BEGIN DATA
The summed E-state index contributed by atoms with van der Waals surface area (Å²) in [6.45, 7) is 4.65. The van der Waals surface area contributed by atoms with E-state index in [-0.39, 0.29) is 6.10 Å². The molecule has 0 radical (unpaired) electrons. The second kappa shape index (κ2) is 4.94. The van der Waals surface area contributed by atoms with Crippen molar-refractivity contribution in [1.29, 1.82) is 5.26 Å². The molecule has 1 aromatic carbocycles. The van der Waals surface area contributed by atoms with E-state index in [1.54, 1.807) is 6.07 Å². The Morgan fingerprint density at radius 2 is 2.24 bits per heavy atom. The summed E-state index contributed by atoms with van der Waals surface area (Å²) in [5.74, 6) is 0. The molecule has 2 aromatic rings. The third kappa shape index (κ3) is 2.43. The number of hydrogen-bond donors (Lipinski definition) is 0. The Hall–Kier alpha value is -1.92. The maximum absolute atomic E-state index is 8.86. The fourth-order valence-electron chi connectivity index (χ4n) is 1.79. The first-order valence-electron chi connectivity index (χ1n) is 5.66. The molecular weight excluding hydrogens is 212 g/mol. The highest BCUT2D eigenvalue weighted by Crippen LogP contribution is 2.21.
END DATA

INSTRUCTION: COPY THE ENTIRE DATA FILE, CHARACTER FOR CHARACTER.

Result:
The summed E-state index contributed by atoms with van der Waals surface area (Å²) in [6.45, 7) is 4.65. The van der Waals surface area contributed by atoms with E-state index in [-0.39, 0.29) is 6.10 Å². The molecule has 0 radical (unpaired) electrons. The second kappa shape index (κ2) is 4.94. The van der Waals surface area contributed by atoms with Crippen molar-refractivity contribution in [1.29, 1.82) is 5.26 Å². The molecule has 1 aromatic carbocycles. The van der Waals surface area contributed by atoms with E-state index in [1.54, 1.807) is 6.07 Å². The Morgan fingerprint density at radius 2 is 2.24 bits per heavy atom. The summed E-state index contributed by atoms with van der Waals surface area (Å²) in [5.74, 6) is 0. The molecule has 2 aromatic rings. The third kappa shape index (κ3) is 2.43. The number of hydrogen-bond donors (Lipinski definition) is 0. The Hall–Kier alpha value is -1.92. The maximum absolute atomic E-state index is 8.86. The fourth-order valence-electron chi connectivity index (χ4n) is 1.79. The first-order valence-electron chi connectivity index (χ1n) is 5.66. The molecular weight excluding hydrogens is 212 g/mol. The highest BCUT2D eigenvalue weighted by Crippen LogP contribution is 2.21.